The mental upheaval Greeks are experiencing was evident after the announcement of the deal on Monday morning. When it became clear that a Grexit was not going to happen overnight, reaction was split. “Relief is the first sentiment,” said Yannis Koutsoumitis, an independent Eurozone analyst. “But others, who voted against the measures, feel betrayed.”
Indeed, on Saturday in Peristeri, a working class neighborhood in the city, many residents expressed their disappointment with Tsipras’ about-face. But on the eve of the parliamentary debate on the proposal that Tsipras brought back with him from Brussels, it seems many Greeks are begrudgingly giving him a thumbs up, believing that he brought back the best agreement he could considering the pressure from Greece’s European partners. German Finance Minister Wolfgang Schaeuble pushed for a temporary exit of Greece from the euro-zone.
But many businessmen, especially entrepreneurs, worry that the new measures — which will likely impose an increase in corporate taxes and a requirement that they be paid 100 percent in advance — might stymie growth. Indeed, many companies, especially those in the shipping and financial industry, are contemplating moves to other more business-friendly countries such as Cyprus or Malta. “The developments in Greece are disheartening,” said Zacharias Michas, director of studies at the Institute of Security and Defense Studies. “The political system continues to play the blame game instead of uniting and trying to do what is required to secure the future of the country. At least for now Greece is killing all productive forces, day by day. So sad.”
Not everyone feels that way. According to Greek network Mega TV, a recent poll indicated a shift in much of the Greek public’s thinking. While over 60 percent of the Greek public voted against the June 30 bailout offer in the July 5 referendum, 72 percent in the most recent poll indicated that the agreement was necessary and 70 percent agreed that parliament should vote on Wednesday to support it.
That turnaround in sentiment can be felt on the street. “Wherever you went on Sunday, hardly anyone was out. Most people were home watching TV,” said Katerina Loutzaki, 31, a public relations executive for a media channel. “On Monday night, everyone was out.”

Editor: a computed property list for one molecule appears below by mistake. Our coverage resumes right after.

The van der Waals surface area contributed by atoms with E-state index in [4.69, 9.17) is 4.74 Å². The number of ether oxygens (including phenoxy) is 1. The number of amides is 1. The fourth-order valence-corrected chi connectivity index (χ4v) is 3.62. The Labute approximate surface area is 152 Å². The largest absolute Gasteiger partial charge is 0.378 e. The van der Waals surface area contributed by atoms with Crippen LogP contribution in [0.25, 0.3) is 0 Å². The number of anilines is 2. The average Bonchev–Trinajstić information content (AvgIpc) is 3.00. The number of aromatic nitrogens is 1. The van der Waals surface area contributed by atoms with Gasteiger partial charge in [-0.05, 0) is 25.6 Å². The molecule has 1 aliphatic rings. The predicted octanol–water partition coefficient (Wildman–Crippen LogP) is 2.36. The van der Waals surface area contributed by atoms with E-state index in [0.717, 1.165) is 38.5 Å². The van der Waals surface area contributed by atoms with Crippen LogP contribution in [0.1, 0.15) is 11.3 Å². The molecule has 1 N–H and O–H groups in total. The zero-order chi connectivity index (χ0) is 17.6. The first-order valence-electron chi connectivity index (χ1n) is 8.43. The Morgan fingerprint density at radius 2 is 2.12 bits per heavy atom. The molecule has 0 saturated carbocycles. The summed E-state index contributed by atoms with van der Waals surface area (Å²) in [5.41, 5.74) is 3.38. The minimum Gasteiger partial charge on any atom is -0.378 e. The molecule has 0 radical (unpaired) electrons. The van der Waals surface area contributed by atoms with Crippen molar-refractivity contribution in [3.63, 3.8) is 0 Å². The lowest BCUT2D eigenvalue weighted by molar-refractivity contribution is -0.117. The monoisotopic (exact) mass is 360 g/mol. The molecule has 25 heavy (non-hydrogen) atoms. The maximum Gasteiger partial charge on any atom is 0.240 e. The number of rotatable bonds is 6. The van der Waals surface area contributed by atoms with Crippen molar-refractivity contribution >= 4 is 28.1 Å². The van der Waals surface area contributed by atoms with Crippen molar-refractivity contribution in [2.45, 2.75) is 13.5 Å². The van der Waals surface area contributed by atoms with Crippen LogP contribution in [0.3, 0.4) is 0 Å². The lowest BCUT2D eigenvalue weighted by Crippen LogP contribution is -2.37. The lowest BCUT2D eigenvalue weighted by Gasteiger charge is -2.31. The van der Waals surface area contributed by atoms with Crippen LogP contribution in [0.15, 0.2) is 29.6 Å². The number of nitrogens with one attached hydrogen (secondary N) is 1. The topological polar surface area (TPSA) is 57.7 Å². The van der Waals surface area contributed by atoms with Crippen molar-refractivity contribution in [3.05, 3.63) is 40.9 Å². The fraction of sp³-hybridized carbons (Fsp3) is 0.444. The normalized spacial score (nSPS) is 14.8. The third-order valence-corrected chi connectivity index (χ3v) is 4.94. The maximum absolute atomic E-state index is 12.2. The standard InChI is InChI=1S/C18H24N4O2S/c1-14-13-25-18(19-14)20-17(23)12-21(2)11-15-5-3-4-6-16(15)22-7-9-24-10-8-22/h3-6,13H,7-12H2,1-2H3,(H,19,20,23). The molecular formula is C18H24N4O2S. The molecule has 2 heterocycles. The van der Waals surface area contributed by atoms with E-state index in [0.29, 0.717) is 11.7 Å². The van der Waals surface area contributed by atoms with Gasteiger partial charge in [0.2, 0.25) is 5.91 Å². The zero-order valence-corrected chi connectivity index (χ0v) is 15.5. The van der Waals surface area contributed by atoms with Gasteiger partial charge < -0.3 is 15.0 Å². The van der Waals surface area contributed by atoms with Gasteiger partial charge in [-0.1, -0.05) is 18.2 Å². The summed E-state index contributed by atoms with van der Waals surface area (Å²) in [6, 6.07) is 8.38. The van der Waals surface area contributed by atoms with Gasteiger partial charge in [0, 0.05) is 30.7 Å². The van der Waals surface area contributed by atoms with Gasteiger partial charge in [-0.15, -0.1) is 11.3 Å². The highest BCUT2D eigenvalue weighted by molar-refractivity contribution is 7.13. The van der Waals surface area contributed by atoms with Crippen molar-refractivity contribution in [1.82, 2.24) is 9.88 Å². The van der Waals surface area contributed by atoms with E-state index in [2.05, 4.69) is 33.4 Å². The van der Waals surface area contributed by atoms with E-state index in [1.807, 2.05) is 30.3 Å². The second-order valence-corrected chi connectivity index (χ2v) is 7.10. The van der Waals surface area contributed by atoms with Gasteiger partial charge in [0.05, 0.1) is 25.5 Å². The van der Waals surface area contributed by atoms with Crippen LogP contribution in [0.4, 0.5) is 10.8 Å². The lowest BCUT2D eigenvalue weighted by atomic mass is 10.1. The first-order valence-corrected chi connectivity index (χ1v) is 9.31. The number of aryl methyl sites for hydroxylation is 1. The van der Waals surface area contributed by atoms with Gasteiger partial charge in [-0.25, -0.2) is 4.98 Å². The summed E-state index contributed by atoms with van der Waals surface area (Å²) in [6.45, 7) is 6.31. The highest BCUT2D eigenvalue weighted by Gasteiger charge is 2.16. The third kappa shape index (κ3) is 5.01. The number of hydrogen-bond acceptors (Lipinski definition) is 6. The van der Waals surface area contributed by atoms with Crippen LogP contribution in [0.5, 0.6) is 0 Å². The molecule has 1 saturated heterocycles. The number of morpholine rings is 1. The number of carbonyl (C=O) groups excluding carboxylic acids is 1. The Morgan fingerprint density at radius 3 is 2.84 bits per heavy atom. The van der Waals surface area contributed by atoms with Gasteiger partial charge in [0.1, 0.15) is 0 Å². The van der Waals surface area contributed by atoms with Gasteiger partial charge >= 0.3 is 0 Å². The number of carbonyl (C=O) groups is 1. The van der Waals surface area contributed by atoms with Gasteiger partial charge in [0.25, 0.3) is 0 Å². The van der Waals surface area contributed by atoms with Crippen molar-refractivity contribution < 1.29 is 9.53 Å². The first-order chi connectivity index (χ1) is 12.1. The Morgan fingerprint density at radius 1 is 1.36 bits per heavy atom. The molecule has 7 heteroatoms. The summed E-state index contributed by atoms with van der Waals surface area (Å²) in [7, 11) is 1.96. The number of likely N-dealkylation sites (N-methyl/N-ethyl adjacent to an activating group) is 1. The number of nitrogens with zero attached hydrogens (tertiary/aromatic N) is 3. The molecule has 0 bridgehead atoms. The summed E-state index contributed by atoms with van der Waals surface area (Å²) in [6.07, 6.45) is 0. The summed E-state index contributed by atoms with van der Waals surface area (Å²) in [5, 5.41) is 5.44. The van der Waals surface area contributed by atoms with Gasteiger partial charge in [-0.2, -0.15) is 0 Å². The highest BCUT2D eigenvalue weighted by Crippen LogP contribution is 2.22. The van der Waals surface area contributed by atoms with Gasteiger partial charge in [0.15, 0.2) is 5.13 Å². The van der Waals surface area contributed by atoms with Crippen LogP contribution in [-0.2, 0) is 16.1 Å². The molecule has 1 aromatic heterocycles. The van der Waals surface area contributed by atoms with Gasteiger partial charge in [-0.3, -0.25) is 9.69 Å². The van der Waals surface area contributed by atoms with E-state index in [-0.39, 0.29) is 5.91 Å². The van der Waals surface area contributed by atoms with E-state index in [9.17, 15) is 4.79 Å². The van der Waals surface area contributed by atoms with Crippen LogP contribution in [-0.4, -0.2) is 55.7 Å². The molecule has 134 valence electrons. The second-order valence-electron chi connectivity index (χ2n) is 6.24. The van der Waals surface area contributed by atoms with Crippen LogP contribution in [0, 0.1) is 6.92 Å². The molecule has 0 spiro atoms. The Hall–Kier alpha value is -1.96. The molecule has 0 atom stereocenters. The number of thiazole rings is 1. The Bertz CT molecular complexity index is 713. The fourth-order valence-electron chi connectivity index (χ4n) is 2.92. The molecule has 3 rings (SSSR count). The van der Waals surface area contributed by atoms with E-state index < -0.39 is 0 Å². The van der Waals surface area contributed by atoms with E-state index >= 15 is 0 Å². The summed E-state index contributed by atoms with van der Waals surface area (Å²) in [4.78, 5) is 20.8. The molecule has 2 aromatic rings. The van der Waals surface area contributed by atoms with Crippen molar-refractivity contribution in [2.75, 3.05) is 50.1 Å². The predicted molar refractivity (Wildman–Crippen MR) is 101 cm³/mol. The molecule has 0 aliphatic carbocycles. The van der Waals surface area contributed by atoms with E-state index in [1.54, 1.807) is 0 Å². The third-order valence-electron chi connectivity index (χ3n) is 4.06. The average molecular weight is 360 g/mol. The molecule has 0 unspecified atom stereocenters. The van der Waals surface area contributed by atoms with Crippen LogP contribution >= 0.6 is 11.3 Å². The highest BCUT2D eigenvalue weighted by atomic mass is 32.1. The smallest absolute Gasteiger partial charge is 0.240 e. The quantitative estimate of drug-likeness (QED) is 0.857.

At dusk in a public square in Goudi, a neighborhood in central Athens, children rode bikes and played on swings, as parents sat on benches nearby. The cafes that circled St. Thomas square were busy. Polivios Polikretis, 49, an unemployed airline mechanic, sat on a bench with his mother, Despina, 75, while his father, Panayiotis, 78, supervised his 2-year-old son. “I think Tsipras tried really hard. The Europeans pushed him to accept the deal he had no other choice,” he said. His father chimed in, “We’re only going backwards, not forward.”
“And I say that as a dancer. I’m a great dancer,” he added, doing a little cha-cha as he spoke.
Not everyone is as lighthearted. Labor unions are organizing again to fight against the coming austerity measures. On Tuesday, protests began to pop up around the city.
For the moment, the ball is back in the court of the Greek parliament, where an omnibus bill will be debated all day. Hardline members of Tsipras’s left wing party are lined up to vote against it. “A third bailout will not move our country forward,” said Energy Minister Panayiotis Lafazanis as he went into parliament Wednesday morning. “It will destroy our country.” The bill, however, is expected to pass because the prime minister is likely to receive support from many of the opposition parties, including the conservative New Democracy party, the socialist PASOK and the centrist Potami party. A long debate is also expected, meaning that Greeks are up for another late night.
Greeks, in better times, of course, are famous for enjoying themselves into the wee hours. But this summer, "everybody has been awake all hours, waiting for the next shoe to drop,” the psychoanalyst Zymnis-Georgalos said.